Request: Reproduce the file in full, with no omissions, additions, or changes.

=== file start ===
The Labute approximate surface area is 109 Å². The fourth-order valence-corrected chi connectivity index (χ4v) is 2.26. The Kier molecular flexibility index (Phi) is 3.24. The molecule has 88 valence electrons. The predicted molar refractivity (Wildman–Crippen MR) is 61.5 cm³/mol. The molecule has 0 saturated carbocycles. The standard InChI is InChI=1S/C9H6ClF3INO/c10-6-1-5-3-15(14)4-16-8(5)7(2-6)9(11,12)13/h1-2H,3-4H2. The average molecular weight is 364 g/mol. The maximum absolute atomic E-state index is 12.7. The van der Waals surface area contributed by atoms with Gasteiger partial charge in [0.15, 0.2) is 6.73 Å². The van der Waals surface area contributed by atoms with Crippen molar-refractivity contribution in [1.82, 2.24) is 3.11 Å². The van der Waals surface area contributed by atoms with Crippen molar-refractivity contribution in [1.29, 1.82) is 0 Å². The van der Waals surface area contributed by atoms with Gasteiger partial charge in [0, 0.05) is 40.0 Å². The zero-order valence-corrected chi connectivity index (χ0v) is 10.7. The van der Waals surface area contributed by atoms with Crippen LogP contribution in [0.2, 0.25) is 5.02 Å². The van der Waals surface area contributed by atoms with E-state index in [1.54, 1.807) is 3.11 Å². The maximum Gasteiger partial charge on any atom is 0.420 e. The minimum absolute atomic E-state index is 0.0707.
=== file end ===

The Labute approximate surface area is 109 Å². The fourth-order valence-corrected chi connectivity index (χ4v) is 2.26. The Kier molecular flexibility index (Phi) is 3.24. The molecule has 88 valence electrons. The predicted molar refractivity (Wildman–Crippen MR) is 61.5 cm³/mol. The molecule has 0 saturated carbocycles. The standard InChI is InChI=1S/C9H6ClF3INO/c10-6-1-5-3-15(14)4-16-8(5)7(2-6)9(11,12)13/h1-2H,3-4H2. The average molecular weight is 364 g/mol. The maximum absolute atomic E-state index is 12.7. The van der Waals surface area contributed by atoms with Gasteiger partial charge in [0.15, 0.2) is 6.73 Å². The van der Waals surface area contributed by atoms with Crippen molar-refractivity contribution in [1.82, 2.24) is 3.11 Å². The van der Waals surface area contributed by atoms with Crippen molar-refractivity contribution in [1.29, 1.82) is 0 Å². The van der Waals surface area contributed by atoms with Gasteiger partial charge in [0, 0.05) is 40.0 Å². The zero-order valence-corrected chi connectivity index (χ0v) is 10.7. The van der Waals surface area contributed by atoms with Crippen LogP contribution in [0.2, 0.25) is 5.02 Å². The van der Waals surface area contributed by atoms with E-state index in [1.54, 1.807) is 3.11 Å². The maximum Gasteiger partial charge on any atom is 0.420 e. The minimum absolute atomic E-state index is 0.0707.